A Grant County couple must now abide by a Department of Natural Resources order to bring a dam into compliance with the Dam Safety Act following a divided Indiana Supreme Court decision that affirmed the order’s enforcement.
John and Mae Moriarity began building a large pond on their Grant County property in the 1990s, with the structure holding at least 100 acre-feet of water. The Moriaritys also built a related dam, parts of which hold back the water in areas taller than 20 feet.
Throughout the early 2000s, the DNR sought to have the Moriaritys correct what it considered “significant safety deficiencies” in the dam, according to Indiana Code chapter 14-27-7.5, known as the Dam Safety Act. Specifically in May 2012, the couple was ordered to make changes to their pond and dam and received $35,000 in civil penalties for past violations, as well as daily penalties for any continuing violations.
On administrative appeal to the Natural Resources Commission, the commission ruled in favor of DNR on the May 2012 notice of violation, ordering the couple to either hire a professional to safely inspect and repair the dam, or to hire an engineer to “permanently decommission” the dam. The commission also ordered them to pay $10,000 in civil penalties for violations of the Dam Safety Act.
The Grant Circuit Court likewise ordered the Moriaritys to take the action ordered by the DNR, and the Indiana Court of Appeals affirmed nearly one year ago, rejecting the couple’s argument that the department erred by exercising jurisdiction over the dam. Similarly on appeal to the Indiana Supreme Court, the Moriaritys argued the trial court erred in upholding the DNR’s administrative decision, specifically challenging DNR’s jurisdiction over the dam, the dam’s high-hazard classification and the actions ordered against them.
First, the Moriaritys argued DNR improperly defined the word “stream” when it claimed jurisdiction over the dam and failed to provide an ascertainable standard of what constitutes a stream. But the majority justices, in an opinion written by Justice Christopher Goff, found the definition of “stream” used by the DNR was not inconsistent with the Dam Safety Act, nor with the plain, ordinary and usual meaning of the word.
The court, therefore, found the definition to be reasonable, noting the Moriaritys failed to show that the DNR’s exercise of jurisdiction over their dam based on the statutory language of the Dam Safety Act was arbitrary or capricious. Additionally, Goff said the Moriaritys had adequate notice of the applicable definition of “stream.”
The majority justices then found substantial evidence to support the DNR’s contention that the dam on the Moriaritys’ property was a high-hazard structure, pointing to DNR testimony to that effect and an inundation study conducted on the dam.
“Kenneth Smith, the Assistant Director of DNR’s Division of Water, testified that the presence of a church, a home, and a road below the dam made it ‘visually obvious’ that it would likely be a high-hazard dam,” Goff wrote for the majority. “George Crosby, the Manager of DNR’s Dam Safety Section, testified that, if the dam broke above the house situated below the dam, it would cause ‘serious damage.’”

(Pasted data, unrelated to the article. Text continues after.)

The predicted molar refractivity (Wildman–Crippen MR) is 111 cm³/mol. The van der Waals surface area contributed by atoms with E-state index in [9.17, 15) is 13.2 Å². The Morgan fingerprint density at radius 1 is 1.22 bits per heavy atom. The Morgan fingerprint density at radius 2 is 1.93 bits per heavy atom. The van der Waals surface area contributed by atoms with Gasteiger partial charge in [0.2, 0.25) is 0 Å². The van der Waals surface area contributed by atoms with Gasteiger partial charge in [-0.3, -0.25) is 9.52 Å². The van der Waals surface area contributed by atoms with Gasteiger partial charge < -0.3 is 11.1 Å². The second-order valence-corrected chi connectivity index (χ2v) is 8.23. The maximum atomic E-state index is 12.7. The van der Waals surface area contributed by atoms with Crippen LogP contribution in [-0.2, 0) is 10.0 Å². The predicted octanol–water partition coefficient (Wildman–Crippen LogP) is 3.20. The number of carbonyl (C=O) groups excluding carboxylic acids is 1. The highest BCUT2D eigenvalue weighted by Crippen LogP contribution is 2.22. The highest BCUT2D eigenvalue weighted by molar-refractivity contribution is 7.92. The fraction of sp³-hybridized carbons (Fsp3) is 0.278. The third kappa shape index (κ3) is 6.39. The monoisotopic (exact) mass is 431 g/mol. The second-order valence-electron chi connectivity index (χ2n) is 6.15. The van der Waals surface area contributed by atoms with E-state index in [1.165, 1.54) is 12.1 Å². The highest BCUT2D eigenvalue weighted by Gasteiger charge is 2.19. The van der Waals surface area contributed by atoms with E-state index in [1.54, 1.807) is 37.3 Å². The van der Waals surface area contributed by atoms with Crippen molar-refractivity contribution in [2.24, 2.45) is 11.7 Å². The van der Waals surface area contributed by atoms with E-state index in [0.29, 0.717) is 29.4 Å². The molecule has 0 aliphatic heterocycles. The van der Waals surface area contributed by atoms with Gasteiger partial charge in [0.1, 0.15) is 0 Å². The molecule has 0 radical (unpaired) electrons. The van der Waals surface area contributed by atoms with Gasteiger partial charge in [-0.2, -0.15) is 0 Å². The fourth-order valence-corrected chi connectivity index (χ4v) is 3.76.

Therefore, the high court affirmed the trial court’s final order in John E. Moriarity and Mae E. Moriarity v. Indiana Department of Natural Resources, 18S-PL-296, noting the couple could modify the dam to remove it from DNR’s jurisdiction. The case was remanded for further proceedings.
In a closing footnote, Goff wrote that DNR “likely could have avoided this protracted litigation in the first place by defining the word stream for purposes of the Dam Safety Act.”
“It clearly knows to define words for the Act…and, as this case demonstrates, DNR employees have a shared understanding of the word stream,” Goff wrote. “Defining the word would presumably reduce the complexity of enforcement actions and increase public confidence in the agency’s decisions.
Justice Mark Massa concurred in result with the majority’s ruling without a separate opinion. But writing in a dissenting opinion, Justice Geoffrey Slaughter said the prerogative to interpret the law authoritatively belongs to the high court, not the DNR, so he would not have given deference to the department’s interpretation of “stream.”
“And we disserve separation-of-powers principles when we allow agencies within the executive branch to usurp a core judicial function,” Slaughter wrote in regard to the deferential standard of review.
The dissenting justice also argued the majority’s conclusion that the DNR properly exercised jurisdiction over the Moriaritys’ property followed from that incorrect standard of review.
“Its application of the wrong standard has caused it to reach the wrong result,” Slaughter concluded. “…A more robust standard would have led to a different outcome on the threshold question of the Department’s exercise of jurisdiction over the Moriaritys’ property.”